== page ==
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Country Noir

What an absolute pleasant surprise Daniel Woodrell turned out to be.  A friend turned me onto him a year or so ago when they read about a film adaptation of his 2006 book. The friend, much like myself, likes to read the source material before they see the film version, if possible. They raved about it, and told me that it very much seemed like something that I would be interested in (and I am a sucker for recommendations). I took their words to heart and picked up Winter’s Bone.

At this point, I think it’s fair to say that most of the public is aware of just how good the movie turned out. Oscar nominations for Best Picture, Best Adapted Screenplay,  for leading actress Jennifer Lawrence, as well as Best Supporting Actor for John Hawkes, all of which are incredibly deserved and make a case for winning (although none of them did). I, having now read the book, was ready to believe the hype. The movie is spectacular, but it is Woodrell’s vision that gave it life. The Ozark mountain setting is so bleak it’s hard to imagine any life would inhabit its space, but he fills the scene with characters so vivid they must be real – they are downtrodden, beat down, rugged and emotional – there is blood pumping at their core and every action is necessary and vital.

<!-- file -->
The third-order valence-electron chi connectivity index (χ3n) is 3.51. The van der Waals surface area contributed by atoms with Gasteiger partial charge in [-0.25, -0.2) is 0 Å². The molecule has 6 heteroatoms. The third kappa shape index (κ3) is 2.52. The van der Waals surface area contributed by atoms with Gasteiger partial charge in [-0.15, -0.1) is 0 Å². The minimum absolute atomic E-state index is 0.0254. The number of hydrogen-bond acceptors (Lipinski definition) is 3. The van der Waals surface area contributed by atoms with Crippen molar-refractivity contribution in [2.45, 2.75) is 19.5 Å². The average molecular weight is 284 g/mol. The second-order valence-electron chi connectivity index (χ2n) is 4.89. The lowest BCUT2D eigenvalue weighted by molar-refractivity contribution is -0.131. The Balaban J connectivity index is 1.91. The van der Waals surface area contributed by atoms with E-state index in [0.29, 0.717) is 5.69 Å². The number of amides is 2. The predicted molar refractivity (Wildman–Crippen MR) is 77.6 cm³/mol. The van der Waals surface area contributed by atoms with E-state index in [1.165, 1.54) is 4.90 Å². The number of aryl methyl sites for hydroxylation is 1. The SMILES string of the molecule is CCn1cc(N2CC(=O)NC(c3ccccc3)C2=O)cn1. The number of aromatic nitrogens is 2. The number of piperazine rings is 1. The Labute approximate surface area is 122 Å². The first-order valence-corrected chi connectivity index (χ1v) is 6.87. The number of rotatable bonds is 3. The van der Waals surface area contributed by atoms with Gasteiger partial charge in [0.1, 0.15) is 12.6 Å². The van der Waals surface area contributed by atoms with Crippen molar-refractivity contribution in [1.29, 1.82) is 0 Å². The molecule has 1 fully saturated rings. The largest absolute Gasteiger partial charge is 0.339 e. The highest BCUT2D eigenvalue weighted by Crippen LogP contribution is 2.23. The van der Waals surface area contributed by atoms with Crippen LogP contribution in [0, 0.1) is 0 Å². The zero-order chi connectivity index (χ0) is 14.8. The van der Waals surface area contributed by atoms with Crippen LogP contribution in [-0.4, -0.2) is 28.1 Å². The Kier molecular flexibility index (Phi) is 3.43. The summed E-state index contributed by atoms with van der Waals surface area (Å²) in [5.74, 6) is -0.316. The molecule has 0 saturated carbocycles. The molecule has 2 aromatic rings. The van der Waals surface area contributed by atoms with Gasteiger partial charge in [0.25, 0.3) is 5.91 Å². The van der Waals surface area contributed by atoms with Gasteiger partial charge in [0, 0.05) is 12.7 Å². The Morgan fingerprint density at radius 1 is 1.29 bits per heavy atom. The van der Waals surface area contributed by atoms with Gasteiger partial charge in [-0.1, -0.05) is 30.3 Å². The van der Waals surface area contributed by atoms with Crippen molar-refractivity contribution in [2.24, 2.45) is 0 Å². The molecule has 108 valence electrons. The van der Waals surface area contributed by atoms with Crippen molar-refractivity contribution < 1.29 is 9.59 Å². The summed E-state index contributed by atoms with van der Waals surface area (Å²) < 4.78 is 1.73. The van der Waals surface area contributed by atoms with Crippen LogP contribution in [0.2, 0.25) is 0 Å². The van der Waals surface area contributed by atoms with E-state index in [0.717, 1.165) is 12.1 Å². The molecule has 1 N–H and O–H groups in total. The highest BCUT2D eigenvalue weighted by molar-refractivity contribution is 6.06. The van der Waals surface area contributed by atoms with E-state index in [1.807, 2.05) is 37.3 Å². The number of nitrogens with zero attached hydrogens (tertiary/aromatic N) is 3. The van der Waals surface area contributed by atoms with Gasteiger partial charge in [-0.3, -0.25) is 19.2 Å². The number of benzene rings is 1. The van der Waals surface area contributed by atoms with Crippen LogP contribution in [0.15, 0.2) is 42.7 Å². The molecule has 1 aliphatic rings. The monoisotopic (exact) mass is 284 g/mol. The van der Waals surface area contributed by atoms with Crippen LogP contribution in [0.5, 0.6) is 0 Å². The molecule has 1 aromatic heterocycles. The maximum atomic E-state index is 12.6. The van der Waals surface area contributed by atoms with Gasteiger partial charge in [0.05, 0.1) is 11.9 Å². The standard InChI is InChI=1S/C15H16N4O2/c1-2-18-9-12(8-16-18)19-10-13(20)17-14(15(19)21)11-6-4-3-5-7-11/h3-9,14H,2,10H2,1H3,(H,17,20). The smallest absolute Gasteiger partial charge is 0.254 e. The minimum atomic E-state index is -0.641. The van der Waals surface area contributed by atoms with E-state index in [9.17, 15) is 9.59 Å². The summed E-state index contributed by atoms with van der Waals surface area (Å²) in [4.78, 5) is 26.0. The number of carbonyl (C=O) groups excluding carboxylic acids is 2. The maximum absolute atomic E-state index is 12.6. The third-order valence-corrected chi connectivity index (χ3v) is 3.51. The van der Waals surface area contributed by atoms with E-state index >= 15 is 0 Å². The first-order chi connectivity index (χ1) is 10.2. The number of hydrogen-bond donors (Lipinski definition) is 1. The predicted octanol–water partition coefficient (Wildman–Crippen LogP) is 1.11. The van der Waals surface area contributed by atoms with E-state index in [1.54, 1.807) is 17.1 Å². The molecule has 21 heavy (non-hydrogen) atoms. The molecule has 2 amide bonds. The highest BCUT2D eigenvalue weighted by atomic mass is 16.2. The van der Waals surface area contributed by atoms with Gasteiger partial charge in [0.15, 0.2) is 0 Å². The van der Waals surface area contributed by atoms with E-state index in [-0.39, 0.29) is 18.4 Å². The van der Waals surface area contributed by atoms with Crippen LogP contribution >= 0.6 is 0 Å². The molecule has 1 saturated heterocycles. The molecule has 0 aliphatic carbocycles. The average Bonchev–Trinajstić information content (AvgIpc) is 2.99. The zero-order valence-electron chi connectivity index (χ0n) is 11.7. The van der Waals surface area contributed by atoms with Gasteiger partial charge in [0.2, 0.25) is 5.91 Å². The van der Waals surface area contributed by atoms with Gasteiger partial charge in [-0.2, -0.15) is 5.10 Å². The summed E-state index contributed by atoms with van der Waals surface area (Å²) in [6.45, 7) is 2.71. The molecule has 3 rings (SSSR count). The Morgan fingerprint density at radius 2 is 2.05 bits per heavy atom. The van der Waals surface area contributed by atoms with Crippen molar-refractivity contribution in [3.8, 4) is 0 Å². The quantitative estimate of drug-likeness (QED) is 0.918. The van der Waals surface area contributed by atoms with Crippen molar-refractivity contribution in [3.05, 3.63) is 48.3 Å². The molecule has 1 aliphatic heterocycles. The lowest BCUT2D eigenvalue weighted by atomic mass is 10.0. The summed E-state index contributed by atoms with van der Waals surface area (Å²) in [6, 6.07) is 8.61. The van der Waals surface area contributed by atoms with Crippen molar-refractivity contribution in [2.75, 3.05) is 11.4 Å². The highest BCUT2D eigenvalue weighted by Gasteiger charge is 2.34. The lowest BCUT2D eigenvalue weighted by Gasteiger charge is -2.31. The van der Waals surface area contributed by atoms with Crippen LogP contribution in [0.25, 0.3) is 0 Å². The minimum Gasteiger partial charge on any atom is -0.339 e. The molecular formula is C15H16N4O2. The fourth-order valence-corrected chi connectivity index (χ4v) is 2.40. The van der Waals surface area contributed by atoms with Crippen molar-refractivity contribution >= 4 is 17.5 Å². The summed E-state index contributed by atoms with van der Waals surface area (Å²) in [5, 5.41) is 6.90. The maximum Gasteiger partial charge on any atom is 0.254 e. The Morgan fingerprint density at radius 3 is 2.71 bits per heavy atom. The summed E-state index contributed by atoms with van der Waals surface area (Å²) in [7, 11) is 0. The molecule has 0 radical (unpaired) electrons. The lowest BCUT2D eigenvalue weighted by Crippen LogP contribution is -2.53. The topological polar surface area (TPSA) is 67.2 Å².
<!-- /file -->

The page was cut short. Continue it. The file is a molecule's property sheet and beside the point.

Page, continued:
Imagine my delight when I found out afterwards (and an embarassingly long time afterwards) that this wasn’t Woodrell’s first novel, as I suspected, but instead his seventh. This guy was an old pro, sneaking out novels right under my nose, but now I have made it my mission to catch up. Since, I have read Give Us a Kiss, which is so gritty that most of the passages I want to share aren’t fit to print. I’m considering saying that I enjoyed it even more than Winter’s Bone, but the two are different enough to not warrant comparison.

I also learned that this wasn’t even the first time Woodrell had been adapted into a movie. Ang Lee took Woodrell’s Woe to Live On and turned it into Ride With the Devil. This was my first experience with not totally enjoying Woodrell’s work, but I did begin to see how apt the comparisons to Cormac McCarthy are – while a book about the Civil War may not have hit the spot for me, the dude is a very seriously talented writer.

Next I’ll be sitting down with The Bayou Trilogy, Woodrell’s “Rene Shade” series comprising of his first three novels, Under the Bright Lights, Muscle for the Wing, The Ones You Do. As always, dear readers, I will let you know what I think and pass it along to you, because nothing is better than a good recommendation.

– Tony

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